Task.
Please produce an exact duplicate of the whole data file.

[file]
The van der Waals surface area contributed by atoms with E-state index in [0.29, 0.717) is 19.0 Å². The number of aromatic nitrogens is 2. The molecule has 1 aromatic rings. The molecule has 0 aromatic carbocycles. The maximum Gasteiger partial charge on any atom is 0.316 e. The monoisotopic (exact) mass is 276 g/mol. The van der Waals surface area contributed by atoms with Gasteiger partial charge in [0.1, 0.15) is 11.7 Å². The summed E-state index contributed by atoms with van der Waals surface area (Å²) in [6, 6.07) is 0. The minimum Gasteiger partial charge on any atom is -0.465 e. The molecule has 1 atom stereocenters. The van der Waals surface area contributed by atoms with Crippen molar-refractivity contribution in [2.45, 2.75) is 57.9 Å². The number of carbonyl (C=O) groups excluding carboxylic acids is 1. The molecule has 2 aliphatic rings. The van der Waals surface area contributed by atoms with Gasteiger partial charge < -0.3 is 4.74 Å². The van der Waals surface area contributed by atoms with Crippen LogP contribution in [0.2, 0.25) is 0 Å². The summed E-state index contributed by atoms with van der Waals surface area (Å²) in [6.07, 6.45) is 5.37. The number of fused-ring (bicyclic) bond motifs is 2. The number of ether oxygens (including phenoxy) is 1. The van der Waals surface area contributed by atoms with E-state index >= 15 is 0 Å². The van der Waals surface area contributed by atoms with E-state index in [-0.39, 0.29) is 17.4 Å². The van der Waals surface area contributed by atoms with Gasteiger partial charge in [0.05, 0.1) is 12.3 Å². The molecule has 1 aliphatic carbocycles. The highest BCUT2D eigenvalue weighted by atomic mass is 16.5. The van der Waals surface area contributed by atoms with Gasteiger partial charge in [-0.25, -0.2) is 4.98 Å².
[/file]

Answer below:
The van der Waals surface area contributed by atoms with E-state index in [0.29, 0.717) is 19.0 Å². The number of aromatic nitrogens is 2. The molecule has 1 aromatic rings. The molecule has 0 aromatic carbocycles. The maximum Gasteiger partial charge on any atom is 0.316 e. The monoisotopic (exact) mass is 276 g/mol. The van der Waals surface area contributed by atoms with Gasteiger partial charge in [0.1, 0.15) is 11.7 Å². The summed E-state index contributed by atoms with van der Waals surface area (Å²) in [6, 6.07) is 0. The minimum Gasteiger partial charge on any atom is -0.465 e. The molecule has 1 atom stereocenters. The van der Waals surface area contributed by atoms with Crippen molar-refractivity contribution in [2.45, 2.75) is 57.9 Å². The number of carbonyl (C=O) groups excluding carboxylic acids is 1. The molecule has 2 aliphatic rings. The van der Waals surface area contributed by atoms with Gasteiger partial charge < -0.3 is 4.74 Å². The van der Waals surface area contributed by atoms with Crippen LogP contribution in [0.2, 0.25) is 0 Å². The summed E-state index contributed by atoms with van der Waals surface area (Å²) in [6.07, 6.45) is 5.37. The number of fused-ring (bicyclic) bond motifs is 2. The number of ether oxygens (including phenoxy) is 1. The van der Waals surface area contributed by atoms with E-state index >= 15 is 0 Å². The van der Waals surface area contributed by atoms with E-state index in [-0.39, 0.29) is 17.4 Å². The van der Waals surface area contributed by atoms with Gasteiger partial charge in [0.05, 0.1) is 12.3 Å². The molecule has 1 aliphatic carbocycles. The highest BCUT2D eigenvalue weighted by atomic mass is 16.5. The van der Waals surface area contributed by atoms with Gasteiger partial charge in [-0.25, -0.2) is 4.98 Å².